But since last week, that's all I've been thinking about...

Apparently, as others have noted above, the adapter you have probably won't work on DSLR because of the crop factor, but googling has lead me to another link over at OK1000 that claims Pentax did make a version of this for DSLRs. There is a link from there to Pentax.jp site that shows it. Any ideas on how to get a hold of one?

It looks like that adapter Jeff has is 1/2 of a set. The other 1/2 is a viewer that allows you to view the images in 3D. Anyone know what viewing method is used by that adapter? Can you see the images in 3d using the cross-eyed method without the viewer adapter?

Since I don't have one of those, I used the base plate of my Manfrotto 303sph to slide my K100D side to side about 6-8 inches and got the following results from 2 shots. The adapter would be cooler, because you could capture action shots by getting both shots in a "single click"
To view this in 3d, make sure to read the instructions linked to by konraDarnok. I just realized that this isn't the "Post your photo" part of the forum, so I'm just posting a link here:

My first 3d image

I've been viewing a lot of pictures via the cross-eye'd method over the past few days, and it isn't so hard, once your eyes get used to it. I also found this software which will convert your dual images into either 2 side-by-sides, or converge them into a single image for viewing with a number of different kinds of 3d glasses. I'm not sure if that software would work with shots taken by the adapter, but it does make it easier to matte the results using a dual image technique

Very cool stuff!!!

-Chris

10-10-2007, 03:20 AM   #9
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That's pretty cool! You inspired me to have another thought. Is it possible to purchase an adapter which will step up the 49mm threaded ring to a 52mm ring? That may just solve my immediate problem of trying to attach the stereo adapter to my DSLR's.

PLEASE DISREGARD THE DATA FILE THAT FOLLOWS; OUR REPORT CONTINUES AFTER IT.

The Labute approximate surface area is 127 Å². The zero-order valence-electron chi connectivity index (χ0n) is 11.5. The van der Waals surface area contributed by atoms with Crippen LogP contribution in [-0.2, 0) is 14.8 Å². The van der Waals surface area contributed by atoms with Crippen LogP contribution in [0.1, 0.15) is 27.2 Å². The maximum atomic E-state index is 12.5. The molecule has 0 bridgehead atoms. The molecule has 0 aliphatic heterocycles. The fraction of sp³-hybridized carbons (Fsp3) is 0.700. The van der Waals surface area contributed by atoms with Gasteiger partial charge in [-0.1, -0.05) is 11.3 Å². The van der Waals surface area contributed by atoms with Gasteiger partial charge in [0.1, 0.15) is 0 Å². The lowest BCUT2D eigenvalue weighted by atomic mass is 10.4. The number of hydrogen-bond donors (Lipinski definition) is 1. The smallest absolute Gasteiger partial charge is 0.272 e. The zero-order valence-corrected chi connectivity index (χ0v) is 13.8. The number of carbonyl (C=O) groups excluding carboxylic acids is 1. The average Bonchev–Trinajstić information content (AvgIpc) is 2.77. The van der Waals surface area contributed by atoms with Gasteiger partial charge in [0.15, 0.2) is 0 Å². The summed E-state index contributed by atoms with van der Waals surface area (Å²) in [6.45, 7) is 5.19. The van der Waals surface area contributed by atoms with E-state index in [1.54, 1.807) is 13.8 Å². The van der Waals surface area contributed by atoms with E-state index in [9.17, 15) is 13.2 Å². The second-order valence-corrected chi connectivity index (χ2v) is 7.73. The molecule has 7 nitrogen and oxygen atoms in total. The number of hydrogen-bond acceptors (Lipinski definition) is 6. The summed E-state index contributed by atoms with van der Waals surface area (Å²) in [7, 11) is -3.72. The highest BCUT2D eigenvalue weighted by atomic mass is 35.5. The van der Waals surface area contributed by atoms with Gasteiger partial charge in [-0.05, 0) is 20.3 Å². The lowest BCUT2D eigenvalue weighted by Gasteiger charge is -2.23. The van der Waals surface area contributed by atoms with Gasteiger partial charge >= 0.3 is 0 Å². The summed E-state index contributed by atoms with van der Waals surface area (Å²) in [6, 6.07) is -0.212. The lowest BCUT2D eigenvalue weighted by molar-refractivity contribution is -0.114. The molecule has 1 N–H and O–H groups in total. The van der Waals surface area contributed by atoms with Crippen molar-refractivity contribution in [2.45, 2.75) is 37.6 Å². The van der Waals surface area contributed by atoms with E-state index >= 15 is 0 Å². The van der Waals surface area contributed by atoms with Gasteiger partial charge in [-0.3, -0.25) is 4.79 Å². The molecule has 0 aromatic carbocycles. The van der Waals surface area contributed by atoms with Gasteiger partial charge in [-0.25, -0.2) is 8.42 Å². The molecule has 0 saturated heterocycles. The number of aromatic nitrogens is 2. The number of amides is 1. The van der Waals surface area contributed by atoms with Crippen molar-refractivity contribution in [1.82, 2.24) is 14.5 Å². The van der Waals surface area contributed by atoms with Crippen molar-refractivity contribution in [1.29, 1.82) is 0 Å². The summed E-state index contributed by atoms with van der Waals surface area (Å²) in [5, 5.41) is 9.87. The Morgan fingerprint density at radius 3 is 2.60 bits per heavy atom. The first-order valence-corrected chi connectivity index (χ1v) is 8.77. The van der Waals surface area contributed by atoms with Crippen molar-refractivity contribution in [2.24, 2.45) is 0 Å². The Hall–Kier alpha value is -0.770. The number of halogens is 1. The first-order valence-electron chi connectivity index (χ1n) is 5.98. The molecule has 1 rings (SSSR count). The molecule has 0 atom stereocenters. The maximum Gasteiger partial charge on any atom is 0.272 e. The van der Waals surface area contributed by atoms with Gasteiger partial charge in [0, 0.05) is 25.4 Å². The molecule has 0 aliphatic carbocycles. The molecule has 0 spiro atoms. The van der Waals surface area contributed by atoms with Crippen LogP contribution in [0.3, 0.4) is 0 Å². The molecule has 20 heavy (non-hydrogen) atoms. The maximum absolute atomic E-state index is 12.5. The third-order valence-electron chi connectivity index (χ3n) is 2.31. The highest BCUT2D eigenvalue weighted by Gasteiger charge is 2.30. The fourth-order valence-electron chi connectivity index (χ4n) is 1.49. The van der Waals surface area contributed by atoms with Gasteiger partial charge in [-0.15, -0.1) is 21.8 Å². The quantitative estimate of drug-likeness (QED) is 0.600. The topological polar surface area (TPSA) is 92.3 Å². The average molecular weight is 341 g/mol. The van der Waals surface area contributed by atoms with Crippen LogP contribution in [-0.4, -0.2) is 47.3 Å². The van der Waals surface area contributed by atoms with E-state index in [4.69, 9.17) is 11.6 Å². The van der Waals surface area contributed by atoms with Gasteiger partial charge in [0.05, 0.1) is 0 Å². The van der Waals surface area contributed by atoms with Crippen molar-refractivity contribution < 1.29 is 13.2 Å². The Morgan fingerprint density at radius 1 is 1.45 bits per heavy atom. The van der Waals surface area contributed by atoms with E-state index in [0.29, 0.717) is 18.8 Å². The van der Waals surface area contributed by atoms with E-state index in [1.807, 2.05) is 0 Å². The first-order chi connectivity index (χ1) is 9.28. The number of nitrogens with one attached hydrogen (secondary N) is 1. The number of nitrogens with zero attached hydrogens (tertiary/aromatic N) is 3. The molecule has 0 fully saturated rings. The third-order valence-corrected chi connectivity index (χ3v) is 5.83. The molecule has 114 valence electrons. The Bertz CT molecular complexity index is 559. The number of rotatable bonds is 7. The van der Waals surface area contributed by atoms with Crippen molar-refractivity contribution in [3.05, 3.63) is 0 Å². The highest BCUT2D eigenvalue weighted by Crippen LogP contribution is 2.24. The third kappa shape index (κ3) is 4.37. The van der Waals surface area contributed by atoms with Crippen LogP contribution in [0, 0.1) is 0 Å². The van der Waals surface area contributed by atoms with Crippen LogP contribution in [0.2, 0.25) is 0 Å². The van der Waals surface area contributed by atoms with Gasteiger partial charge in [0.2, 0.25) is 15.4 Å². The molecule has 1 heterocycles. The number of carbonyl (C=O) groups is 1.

10-10-2007, 09:18 AM   #10
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Hi Jeff,

Certainly step-up rings are available. I don't have a 49->52, but have a 52->58.

But even easier than that, what's stopping you from bayonetting that old prime, adapter and all, straight to the front of your K10?

-Chris
10-10-2007, 09:27 AM   #11
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QuoteOriginally posted by hinckc Quote
Hi Jeff,
what's stopping you from bayonetting that old prime, adapter and all, straight to the front of your K10?

-Chris
I think I asked this alreaady and am disappointed that there are no images
10-10-2007, 10:05 AM   #12
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QuoteOriginally posted by Lowell Goudge Quote
I think I asked this alreaady and am disappointed that there are no images
Easy answer - I tried. A lens with a 50mm focal length on the film camera = 75mm focal length on the DSLR. The stereo adapter needs to be 50mm (or reasonably close to that focal length) therefore I would need a 35 mm lens to work on the DSLR. I think I'll aim for the step-up ring, that seems like a cheaper alternative than the purchase of a new lens.
10-10-2007, 11:57 AM   #13
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Anybody remember the Viewmaster from when you were a kid. I think what we are talking about a grown ups version of that toy. Pretty cool if you can make it work..
10-10-2007, 01:23 PM   #14
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QuoteOriginally posted by J.Scott Quote
Easy answer - I tried. A lens with a 50mm focal length on the film camera = 75mm focal length on the DSLR. The stereo adapter needs to be 50mm (or reasonably close to that focal length) therefore I would need a 35 mm lens to work on the DSLR. I think I'll aim for the step-up ring, that seems like a cheaper alternative than the purchase of a new lens.
What about a scan of a film frame? I'm not fussy just curious.
10-10-2007, 04:19 PM   #15
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You can make stereo images using a DSLR even if that 3D adapter won't work correctly. Hinckc had the right idea using the base-plate of his tripod and displacing the camera from side-to-side. There is a device called a parallax bar (also called a slide bar) that mounts on a tripod with the camera attached. The part the has the camera attached is a rail that lets you displace the camera from side-to-side for the two shots used to make the stereo-pair. For landscapes you'd use a lot of displacement, for close-up work just a little. Here's a stereo-pair using a parallax bar. The displacement was only about 1/2 inch, a larger displacement would cause the image to look distorted when view.



This uses the crossed-eyes method.

K100D with FA 50mm 1.4
1/20 sec
F4
ISO 200
Assembling the stereo-pair and a little post work in PS CS2

BTW take a look at 3dstereo.com. They have all kinds of interesting stuff for creating 3D images.